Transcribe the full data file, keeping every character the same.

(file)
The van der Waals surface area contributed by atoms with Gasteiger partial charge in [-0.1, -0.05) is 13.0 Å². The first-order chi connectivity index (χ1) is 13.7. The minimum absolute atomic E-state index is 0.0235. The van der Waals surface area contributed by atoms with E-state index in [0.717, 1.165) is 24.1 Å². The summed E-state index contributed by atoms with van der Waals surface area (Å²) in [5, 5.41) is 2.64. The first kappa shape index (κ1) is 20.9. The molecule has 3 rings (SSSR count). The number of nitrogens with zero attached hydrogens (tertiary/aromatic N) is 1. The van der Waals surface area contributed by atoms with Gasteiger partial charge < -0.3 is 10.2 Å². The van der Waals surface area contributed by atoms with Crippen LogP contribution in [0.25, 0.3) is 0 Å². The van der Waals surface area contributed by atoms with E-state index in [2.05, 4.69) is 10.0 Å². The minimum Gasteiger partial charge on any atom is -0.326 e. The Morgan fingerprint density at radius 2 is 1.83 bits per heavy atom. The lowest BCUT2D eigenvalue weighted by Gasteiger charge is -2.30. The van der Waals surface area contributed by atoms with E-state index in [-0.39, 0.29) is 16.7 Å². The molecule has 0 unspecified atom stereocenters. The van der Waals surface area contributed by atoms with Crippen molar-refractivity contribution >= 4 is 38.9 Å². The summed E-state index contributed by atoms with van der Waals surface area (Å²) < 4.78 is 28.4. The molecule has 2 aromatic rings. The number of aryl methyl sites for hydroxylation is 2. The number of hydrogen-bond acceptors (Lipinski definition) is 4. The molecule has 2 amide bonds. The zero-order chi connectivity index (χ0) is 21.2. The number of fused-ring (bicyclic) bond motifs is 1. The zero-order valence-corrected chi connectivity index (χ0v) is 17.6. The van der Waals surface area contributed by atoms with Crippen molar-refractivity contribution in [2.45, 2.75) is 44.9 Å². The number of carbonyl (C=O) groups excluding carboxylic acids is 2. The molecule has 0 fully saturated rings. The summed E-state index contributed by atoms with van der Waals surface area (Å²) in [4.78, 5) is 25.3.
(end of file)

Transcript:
The van der Waals surface area contributed by atoms with Gasteiger partial charge in [-0.1, -0.05) is 13.0 Å². The first-order chi connectivity index (χ1) is 13.7. The minimum absolute atomic E-state index is 0.0235. The van der Waals surface area contributed by atoms with E-state index in [0.717, 1.165) is 24.1 Å². The summed E-state index contributed by atoms with van der Waals surface area (Å²) in [5, 5.41) is 2.64. The first kappa shape index (κ1) is 20.9. The molecule has 3 rings (SSSR count). The number of nitrogens with zero attached hydrogens (tertiary/aromatic N) is 1. The van der Waals surface area contributed by atoms with Gasteiger partial charge < -0.3 is 10.2 Å². The van der Waals surface area contributed by atoms with Crippen LogP contribution in [0.25, 0.3) is 0 Å². The van der Waals surface area contributed by atoms with E-state index in [2.05, 4.69) is 10.0 Å². The minimum Gasteiger partial charge on any atom is -0.326 e. The Morgan fingerprint density at radius 2 is 1.83 bits per heavy atom. The lowest BCUT2D eigenvalue weighted by Gasteiger charge is -2.30. The van der Waals surface area contributed by atoms with E-state index in [-0.39, 0.29) is 16.7 Å². The molecule has 0 unspecified atom stereocenters. The van der Waals surface area contributed by atoms with Crippen molar-refractivity contribution >= 4 is 38.9 Å². The summed E-state index contributed by atoms with van der Waals surface area (Å²) < 4.78 is 28.4. The molecule has 2 aromatic rings. The number of aryl methyl sites for hydroxylation is 2. The number of hydrogen-bond acceptors (Lipinski definition) is 4. The molecule has 2 amide bonds. The zero-order chi connectivity index (χ0) is 21.2. The number of fused-ring (bicyclic) bond motifs is 1. The zero-order valence-corrected chi connectivity index (χ0v) is 17.6. The van der Waals surface area contributed by atoms with Crippen molar-refractivity contribution in [2.45, 2.75) is 44.9 Å². The number of carbonyl (C=O) groups excluding carboxylic acids is 2. The molecule has 0 fully saturated rings. The summed E-state index contributed by atoms with van der Waals surface area (Å²) in [4.78, 5) is 25.3.